Logistic hurdles, mismanagements and budget constraints slowed down the mobilization processes of the joint force, whose estimated cost is around 400 million euros, and de facto restricted its operational capacities. On 29 June 2018, a terrorist attack on the headquarters of the force, in Sevaré, claimed by the jihadist group Jama'at Nusrat al-Islam wal-Muslimin (JNIM), linked to al-Qaeda, proved the vulnerability of the regional contingents, lacking adequate structures, training and equipment. Among the main political consequences of the attack, the military hierarchies were replaced, and the Mauritanian General Hanenna Ould Sidi was appointed as the new head of the joint force, under French pressure. Moreover, the political authorities of the G5 Sahel member states decided to transfer the JF-G5S headquarters to the Malian capital, Bamako: that decision triggered violent protests from local civil society. The activities of the JF-G5S started again in January 2019, after a six-month break. In July, the joint force command was transferred to General Oumarou Namata Gazama, former Chief of Staff of the Nigerien army, fighting against Boko Haram in the eastern region of Diffa.
The aim of boosting the activities of the joint force is strictly related to the severe degradation of security in Liptako-Gourma, or the ‘three frontiers’ region, where the activism of jihadist groups linked to al-Qaeda or the so-called Islamic State (IS) is associated with community conflict and ethnic-based violence. In such a scenario, the support of international partners appears unavoidable to ensure effectiveness for regional initiatives to confront security threats, as well as to implement development cooperation projects, which are an essential pillar of G5 Sahel functioning. Financial assistance from international donors remains greatly needed, given the ambitiousness of the development projects within the Priority Investment Plan (PIP) and the need for training, equipment and material supplies to the joint military force. In this view, the aid provided by the European Union is partly addressed to the development of Sahelian areas (8 billion euros between 2014 and 2020) and partly specifically earmarked to support the multinational force: the allocation of 138 million euros was announced in July 2019, increasing the amount of resources previously allocated (100 million euros for non-lethal military equipment). At the same time, the institution of the Sahel Alliance, promoted in 2017 by France and Germany to coordinate the development assistance initiatives, goes in that direction. During the G7 summit in Biarritz, in the presence of the ad interim president of the organization, the Burkinabe Head of State Roch Christian Kaboré, international donors renewed their engagement for the security and development of the Sahel, in the framework of a renovated and strengthened partnership including the coastal states of West Africa, directly affected by the regionalization of the jihadist threat.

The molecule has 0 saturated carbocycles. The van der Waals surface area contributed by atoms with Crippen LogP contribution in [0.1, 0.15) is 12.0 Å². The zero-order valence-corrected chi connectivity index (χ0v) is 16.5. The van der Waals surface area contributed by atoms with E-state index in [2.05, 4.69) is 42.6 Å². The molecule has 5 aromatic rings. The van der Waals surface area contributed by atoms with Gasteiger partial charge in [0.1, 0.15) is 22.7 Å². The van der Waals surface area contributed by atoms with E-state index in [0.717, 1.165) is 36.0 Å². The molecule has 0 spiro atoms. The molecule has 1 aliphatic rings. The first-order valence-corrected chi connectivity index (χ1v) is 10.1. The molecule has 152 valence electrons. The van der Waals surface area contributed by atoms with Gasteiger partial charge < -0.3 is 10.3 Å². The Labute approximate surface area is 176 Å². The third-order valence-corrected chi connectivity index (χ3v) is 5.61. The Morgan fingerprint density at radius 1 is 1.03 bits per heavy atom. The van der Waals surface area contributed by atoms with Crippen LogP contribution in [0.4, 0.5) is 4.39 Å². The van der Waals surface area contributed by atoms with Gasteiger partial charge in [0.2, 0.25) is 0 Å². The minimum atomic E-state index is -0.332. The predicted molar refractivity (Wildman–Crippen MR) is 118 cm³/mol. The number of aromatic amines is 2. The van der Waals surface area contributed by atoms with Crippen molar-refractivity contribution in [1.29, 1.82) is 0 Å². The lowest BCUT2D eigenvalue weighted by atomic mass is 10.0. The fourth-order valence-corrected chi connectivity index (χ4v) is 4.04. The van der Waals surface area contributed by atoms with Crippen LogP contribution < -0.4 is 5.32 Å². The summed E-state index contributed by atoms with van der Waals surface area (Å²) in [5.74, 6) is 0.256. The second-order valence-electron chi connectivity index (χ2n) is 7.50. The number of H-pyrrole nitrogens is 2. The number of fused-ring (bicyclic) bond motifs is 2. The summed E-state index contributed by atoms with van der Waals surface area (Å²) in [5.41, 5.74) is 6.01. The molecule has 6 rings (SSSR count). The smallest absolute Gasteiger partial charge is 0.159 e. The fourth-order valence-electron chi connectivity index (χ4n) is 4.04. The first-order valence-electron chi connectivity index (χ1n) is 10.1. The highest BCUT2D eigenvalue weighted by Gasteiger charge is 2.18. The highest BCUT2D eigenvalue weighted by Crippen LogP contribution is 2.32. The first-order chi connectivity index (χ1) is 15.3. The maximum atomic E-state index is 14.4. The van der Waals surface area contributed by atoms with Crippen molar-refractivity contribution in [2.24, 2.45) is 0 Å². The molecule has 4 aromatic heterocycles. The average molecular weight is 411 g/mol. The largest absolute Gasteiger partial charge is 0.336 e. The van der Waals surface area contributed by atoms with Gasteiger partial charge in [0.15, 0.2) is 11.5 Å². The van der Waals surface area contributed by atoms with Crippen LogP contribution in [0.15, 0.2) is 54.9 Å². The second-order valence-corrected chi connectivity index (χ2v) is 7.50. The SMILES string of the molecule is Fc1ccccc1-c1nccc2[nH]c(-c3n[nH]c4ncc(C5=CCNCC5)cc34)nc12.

Despite many problematic cruxes, starting from the mediatic identification of the G5 Sahel only with its military pillar and the risk of overlapping several political initiatives supported by different competitive stakeholders – such as Algeria and Morocco – in the Sahelian political and security environment, regional cooperation gives the counterterrorism policies in the Sahel a stronger legitimacy, based on the leading role of African actors.
Looking at the twofold structure of the G5 Sahel, a greater integration between military initiatives and development activities would make it possible to enhance the efficacy of its activities, eventually ensuring the improvement of governance and regional stability in the long run. The restoration of trust relationships between military actors and local communities, in the context of widespread conflicts and abuses, could be essential to disconnect the civil population from the jihadist groups. Finally, the political dimension of the organization should be reinforced, engaging G5 Sahel institutions in inclusive bargaining processes.
 From the decision on the draft Strategic Concept of Operations (CONOPs) of the Joint Force of the G5 Sahel: “The G5 Sahel Joint Force will be deployed to implement the following mandate: 1) combat terrorism, drug trafficking and human trafficking in order to create a secure environment by eradicating the actions of the Terrorist Armed Groups and other organized criminal groups, with a view to restoring security and peace in accordance with international law; 2) Contributing as necessary to the restoration of state authority and the return of displaced persons and refugees; 3) Facilitate humanitarian operations and the delivery of aid to the affected populations to the maximum extent possible; 4) Contribute to the implementation of development actions in the space of the G5 Sahel”.